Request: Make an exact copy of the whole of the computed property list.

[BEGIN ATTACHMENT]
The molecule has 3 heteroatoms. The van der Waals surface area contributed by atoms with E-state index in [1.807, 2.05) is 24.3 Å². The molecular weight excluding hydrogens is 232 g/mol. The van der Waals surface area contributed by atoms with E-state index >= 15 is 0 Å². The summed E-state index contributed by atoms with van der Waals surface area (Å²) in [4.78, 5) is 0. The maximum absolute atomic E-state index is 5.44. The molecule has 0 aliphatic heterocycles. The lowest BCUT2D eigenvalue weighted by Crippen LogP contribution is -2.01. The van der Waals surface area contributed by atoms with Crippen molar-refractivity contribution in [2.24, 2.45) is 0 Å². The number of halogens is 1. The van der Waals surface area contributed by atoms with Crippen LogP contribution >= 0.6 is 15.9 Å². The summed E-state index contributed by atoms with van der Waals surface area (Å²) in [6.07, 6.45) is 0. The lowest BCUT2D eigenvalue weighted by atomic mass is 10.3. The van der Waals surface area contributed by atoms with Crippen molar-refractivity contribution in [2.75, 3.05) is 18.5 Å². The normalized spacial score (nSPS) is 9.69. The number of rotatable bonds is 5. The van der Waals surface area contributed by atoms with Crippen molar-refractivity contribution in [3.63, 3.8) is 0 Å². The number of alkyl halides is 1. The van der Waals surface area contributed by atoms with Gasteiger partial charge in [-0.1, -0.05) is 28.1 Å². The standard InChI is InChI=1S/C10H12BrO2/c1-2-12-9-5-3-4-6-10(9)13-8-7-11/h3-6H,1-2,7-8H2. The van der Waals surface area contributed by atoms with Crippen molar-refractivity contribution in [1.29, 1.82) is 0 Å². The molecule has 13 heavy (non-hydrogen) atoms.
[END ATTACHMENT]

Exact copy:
The molecule has 3 heteroatoms. The van der Waals surface area contributed by atoms with E-state index in [1.807, 2.05) is 24.3 Å². The molecular weight excluding hydrogens is 232 g/mol. The van der Waals surface area contributed by atoms with E-state index >= 15 is 0 Å². The summed E-state index contributed by atoms with van der Waals surface area (Å²) in [4.78, 5) is 0. The maximum absolute atomic E-state index is 5.44. The molecule has 0 aliphatic heterocycles. The lowest BCUT2D eigenvalue weighted by Crippen LogP contribution is -2.01. The van der Waals surface area contributed by atoms with Crippen molar-refractivity contribution in [2.24, 2.45) is 0 Å². The number of halogens is 1. The van der Waals surface area contributed by atoms with Crippen LogP contribution >= 0.6 is 15.9 Å². The summed E-state index contributed by atoms with van der Waals surface area (Å²) in [6.07, 6.45) is 0. The lowest BCUT2D eigenvalue weighted by atomic mass is 10.3. The van der Waals surface area contributed by atoms with Crippen molar-refractivity contribution in [2.75, 3.05) is 18.5 Å². The normalized spacial score (nSPS) is 9.69. The number of rotatable bonds is 5. The van der Waals surface area contributed by atoms with Crippen molar-refractivity contribution in [3.63, 3.8) is 0 Å². The number of alkyl halides is 1. The van der Waals surface area contributed by atoms with Gasteiger partial charge in [-0.1, -0.05) is 28.1 Å². The standard InChI is InChI=1S/C10H12BrO2/c1-2-12-9-5-3-4-6-10(9)13-8-7-11/h3-6H,1-2,7-8H2. The van der Waals surface area contributed by atoms with Crippen molar-refractivity contribution in [1.29, 1.82) is 0 Å². The molecule has 13 heavy (non-hydrogen) atoms.